• Like many other regulations and information security frameworks, the GDPR emphasizes an organization’s responsibility for the way its third-party partners handle the sensitive data they share. You will likely need to ask more of and different things from your partners.
  • Timetables for notification of breaches that impact GDPR-regulated data are stricter – incident-response plans need to be updated to ensure they capture and deliver these new requirements.
  • The right for data subjects to get access to all the information an organization has on them and ensure that it is valid was already in force under the EU Data Protection Directive. The GDPR puts additional emphasis on those governance principles but has added the “right to be forgotten,” which essentially gives data subjects the power to tell the organization to remove all the information it has about them. How ready and capable are you for that request?

How Should I Prepare?

No matter where your organization is on the spectrum of GDPR preparation, it is wise to do the following:

  • For most companies, the management disciplines affected by the GDPR include at least risk, compliance, legal and IT functions. Preparation should include ensuring there is a voice (and ongoing operational responsibility) from each of these groups – and all other stakeholders in your firm.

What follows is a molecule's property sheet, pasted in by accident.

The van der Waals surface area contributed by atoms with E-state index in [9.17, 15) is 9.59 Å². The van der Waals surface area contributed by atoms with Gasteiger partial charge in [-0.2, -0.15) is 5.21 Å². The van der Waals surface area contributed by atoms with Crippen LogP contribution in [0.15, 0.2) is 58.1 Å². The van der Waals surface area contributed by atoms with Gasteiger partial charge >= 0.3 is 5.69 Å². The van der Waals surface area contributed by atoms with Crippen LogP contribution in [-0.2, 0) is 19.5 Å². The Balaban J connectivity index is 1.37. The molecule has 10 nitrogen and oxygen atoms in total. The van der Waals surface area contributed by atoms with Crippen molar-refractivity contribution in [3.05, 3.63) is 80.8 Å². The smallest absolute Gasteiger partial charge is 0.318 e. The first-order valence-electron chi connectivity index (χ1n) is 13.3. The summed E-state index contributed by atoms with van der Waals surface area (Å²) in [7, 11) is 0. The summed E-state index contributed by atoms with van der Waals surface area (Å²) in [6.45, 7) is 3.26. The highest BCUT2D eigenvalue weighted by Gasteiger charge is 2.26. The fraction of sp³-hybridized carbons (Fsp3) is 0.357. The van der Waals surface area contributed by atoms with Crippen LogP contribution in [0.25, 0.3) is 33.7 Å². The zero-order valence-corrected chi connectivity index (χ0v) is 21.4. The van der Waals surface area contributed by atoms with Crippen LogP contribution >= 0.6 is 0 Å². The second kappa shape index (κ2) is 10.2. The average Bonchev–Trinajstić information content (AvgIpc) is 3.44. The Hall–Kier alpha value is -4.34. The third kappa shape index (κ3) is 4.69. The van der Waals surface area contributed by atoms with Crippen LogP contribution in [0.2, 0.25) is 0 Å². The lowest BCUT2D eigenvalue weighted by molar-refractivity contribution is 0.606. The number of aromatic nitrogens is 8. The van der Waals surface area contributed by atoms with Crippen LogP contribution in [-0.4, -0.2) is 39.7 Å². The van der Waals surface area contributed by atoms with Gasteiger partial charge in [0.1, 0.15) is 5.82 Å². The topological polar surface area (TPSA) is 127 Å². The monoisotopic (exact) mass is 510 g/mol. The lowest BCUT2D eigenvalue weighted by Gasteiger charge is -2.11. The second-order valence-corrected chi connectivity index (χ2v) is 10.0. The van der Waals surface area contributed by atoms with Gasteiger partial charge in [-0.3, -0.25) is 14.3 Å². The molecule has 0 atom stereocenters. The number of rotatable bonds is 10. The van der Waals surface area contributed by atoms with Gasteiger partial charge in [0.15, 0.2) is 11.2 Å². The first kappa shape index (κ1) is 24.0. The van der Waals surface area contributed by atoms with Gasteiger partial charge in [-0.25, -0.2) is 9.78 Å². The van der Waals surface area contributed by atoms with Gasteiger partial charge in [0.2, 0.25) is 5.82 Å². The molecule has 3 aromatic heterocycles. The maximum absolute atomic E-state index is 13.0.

• If you are not sure which data types you process is regulated by the GDPR, seek outside assistance, as this is a critical component of the new regulation.
  • Invest in obtaining clarity on where this sensitive data is being processed and stored. Know the applications that leverage it and make sure you know what you share with third parties and where in the world (literally) it is being transmitted. This is a non-trivial activity; organizations are always surprised by the ways in which supposedly locked-down data has leaked. If you don’t have a clear inventory of where the data is and where it’s going, it’s unlikely you’ll be able to prove to yourself and others that you are properly managing the sensitive information in your possession.
  • Direct attention to your data-retention policies. Less is typically better, but many companies practice a save-everything-forever approach. There will be a logical conflict between the two ends of the retention spectrum, but spend the time to make a conscious decision on what the right balance is for your organization. Make an informed business decision about retention, and then make sure you execute it.
  • Install an effective governance process around data management. The GDPR is not an event; the responsible management of sensitive information requires continuous activity and oversight. Build a program and nurture it.

For additional information on the GDPR, read Protiviti’s paper, “Preparing for the General Data Protection Regulation – The Clock Starts Ticking Now,” available at


Cal Slemp

Cal Slemp is a managing director in Protiviti’s Security and Privacy practice.